Step 7: final pruning before harvest

One or two weeks before harvesting, the plant is busy developing trichomes. Pruning small, yellow leaves diverts the energy to the important stuff -trichome production. Additionally, remove any leaves that block light penetration or airflow. Proper trimming will make the trimming process much easier after harvest

Using a cannabis cage

To make mainlining easier you can also use a plant cage, you can purchase these online or you can simply make your own DIY cannabis cage as I have done below using some plastic piping.

By growing the plant inside a cannabis cage like this it makes the process of growing a wider plant with multiple bud sites much easier. You can run wire or string between two pipes almost in the same way you do if you are making Scrog netting. This allows you to support the plant is it packs on size and weight.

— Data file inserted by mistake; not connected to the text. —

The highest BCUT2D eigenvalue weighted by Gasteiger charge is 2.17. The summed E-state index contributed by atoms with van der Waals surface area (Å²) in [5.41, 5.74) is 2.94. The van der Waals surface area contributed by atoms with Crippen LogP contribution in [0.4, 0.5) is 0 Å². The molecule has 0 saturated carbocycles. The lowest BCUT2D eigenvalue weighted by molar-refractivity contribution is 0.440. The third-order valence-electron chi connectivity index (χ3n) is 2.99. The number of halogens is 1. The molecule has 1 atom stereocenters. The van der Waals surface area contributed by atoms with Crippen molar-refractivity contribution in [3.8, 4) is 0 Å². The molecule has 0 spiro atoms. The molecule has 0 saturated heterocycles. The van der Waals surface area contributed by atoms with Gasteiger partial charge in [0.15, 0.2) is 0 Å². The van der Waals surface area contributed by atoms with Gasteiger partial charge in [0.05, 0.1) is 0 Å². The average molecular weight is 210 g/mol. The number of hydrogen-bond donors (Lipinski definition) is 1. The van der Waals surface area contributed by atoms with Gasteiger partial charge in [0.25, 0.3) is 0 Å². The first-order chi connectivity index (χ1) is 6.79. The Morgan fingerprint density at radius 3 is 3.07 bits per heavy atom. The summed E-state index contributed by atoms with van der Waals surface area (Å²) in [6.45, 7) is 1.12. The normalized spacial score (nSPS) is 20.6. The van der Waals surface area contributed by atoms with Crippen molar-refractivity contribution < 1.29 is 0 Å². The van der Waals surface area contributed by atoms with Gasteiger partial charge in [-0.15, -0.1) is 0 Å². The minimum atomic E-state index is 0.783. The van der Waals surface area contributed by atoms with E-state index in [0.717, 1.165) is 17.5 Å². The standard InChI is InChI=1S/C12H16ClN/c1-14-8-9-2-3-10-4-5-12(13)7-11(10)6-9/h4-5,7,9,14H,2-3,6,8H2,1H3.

mainlining cannabis cage

Seeds or clones for mainlining?

It is best to grow cannabis plants from seeds when using the mainlining technique. This is because seeds produce symmetrical nodes, making them easy to top and grow even buds. Clones have uneven nodes, so trying mainlining will be a guessing game, leading to unpredictable results. 

Is mainlining autoflowers possible?

Autoflowers have a short growth period lasting between 8 to 14 weeks from seed to harvest. Due to the limited growth duration, autos are not in a position to recover from this high-stress technique. Unfortunately, it is impossible to extend their vegetative phase since they have an internal clock that decides when the plant flips to flower, regardless of the light schedule. As a result, mainlining autoflower is not recommended. 

Pros and cons of mainlining

Mainlining comes with its fair share of advantages and disadvantages, as highlighted in the table below;

Pros Cons